Photo: “I Remember Paradise” by LAKWENA, a graphic artist from London

It’s easy to understand why the artists who started off writing graffiti and now have sustaining relationships with galleries, keep coming back to paint on the street. It's the same reason why artists who've working in the traditional studio-gallery world are now taking to the streets- the thrill, the direct connection to your audience, and the power to alter public space.


“I started out as a graffiti writer, which became the portal for becoming an artist,” says WERC, an artist who made the pilgrimage to Miami this year for the first time, “I do as much work on the streets as I do in the studio and I love that balance.”


Photo: WERC is an artist who was born in Ciudad Juarez, Mexico but grew up in Texas

Alexis Diaz is a Puerto Rican artist known for his incredibly detailed, cross-hatched murals of anthropomorphic figures. He’s working on a huge mural in Wynwood, but he also had pieces for sale at a gallery. They are both genuine expressions of his art, they just communicate differently depending on the context and the scale of the mural.


Photo: Alexis Diaz “La Pandilla” is a Puerto Rican artist and muralist

Having to use one form of art to sustain the other has been around forever, just think of Michelangelo. He considered himself a sculptor. Painting was a lesser art form in his mind. But, even Michelangelo had to take a commission to paint a mural every once in a while to sustain his true passion, for example, the Sistine Chapel. Hundreds of years later, that tension is still very much alive in artists. It’s just different for each individual, some are more passionate about their studio work, others live to paint and work on the street. Speaking of Michelangelo, big brands (the Catholic Church for example) have been using the arts to advance their message for as long as well…forever. Point is, we can complain about the current media hype and corporate involvement in art, but it’s not new and it won’t destroy it. The good ones speak for themselves, even if there’s a logo at the bottom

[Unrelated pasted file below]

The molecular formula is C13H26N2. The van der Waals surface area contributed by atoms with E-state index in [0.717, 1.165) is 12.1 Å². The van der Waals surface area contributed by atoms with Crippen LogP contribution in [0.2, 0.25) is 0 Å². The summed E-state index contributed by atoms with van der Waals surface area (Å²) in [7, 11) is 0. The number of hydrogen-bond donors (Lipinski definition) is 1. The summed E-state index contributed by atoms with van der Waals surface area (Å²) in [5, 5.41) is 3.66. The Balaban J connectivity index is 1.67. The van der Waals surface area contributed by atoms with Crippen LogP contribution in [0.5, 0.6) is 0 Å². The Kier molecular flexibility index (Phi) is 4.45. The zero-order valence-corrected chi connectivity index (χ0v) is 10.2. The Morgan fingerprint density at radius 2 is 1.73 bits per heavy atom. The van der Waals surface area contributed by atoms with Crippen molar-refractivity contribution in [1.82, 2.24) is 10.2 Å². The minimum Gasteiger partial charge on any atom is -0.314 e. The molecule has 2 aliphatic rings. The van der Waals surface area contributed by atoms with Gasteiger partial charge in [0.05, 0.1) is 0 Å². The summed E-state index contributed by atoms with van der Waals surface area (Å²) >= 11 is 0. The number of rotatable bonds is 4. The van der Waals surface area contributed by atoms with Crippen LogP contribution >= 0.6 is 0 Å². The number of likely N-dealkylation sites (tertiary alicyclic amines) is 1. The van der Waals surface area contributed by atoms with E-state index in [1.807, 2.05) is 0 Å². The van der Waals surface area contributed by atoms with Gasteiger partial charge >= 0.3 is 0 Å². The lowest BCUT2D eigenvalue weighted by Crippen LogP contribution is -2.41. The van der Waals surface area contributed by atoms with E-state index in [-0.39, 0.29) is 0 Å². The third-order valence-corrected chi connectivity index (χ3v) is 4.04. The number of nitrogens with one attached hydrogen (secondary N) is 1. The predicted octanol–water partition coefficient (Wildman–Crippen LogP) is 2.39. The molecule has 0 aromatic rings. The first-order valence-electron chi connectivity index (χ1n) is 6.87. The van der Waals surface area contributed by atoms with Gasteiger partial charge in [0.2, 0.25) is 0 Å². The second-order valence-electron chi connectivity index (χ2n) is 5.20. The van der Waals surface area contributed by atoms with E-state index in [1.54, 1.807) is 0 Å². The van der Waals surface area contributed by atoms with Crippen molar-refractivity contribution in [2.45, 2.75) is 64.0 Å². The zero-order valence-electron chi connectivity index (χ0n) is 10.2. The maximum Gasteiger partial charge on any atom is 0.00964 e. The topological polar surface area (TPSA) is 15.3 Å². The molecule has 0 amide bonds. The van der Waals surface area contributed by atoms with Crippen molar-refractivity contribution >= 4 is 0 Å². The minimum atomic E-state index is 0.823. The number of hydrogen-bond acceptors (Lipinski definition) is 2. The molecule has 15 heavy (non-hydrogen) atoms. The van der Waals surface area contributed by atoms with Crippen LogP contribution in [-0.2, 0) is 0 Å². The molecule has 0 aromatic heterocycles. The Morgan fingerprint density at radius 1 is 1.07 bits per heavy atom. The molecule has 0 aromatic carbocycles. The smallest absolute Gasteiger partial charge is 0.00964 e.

Street artists, graffiti artists, plain old artists, or rock stars? Walking around Wynwood watching some of these men and (badasss) women at work it is undeniable that there is some rock n’ roll involved, albeit it to the tune of house music (sigh…) Rock N’ Roll in the sense of the lifestyle of rebellion, endless travel, the oozing cool and yes, fame.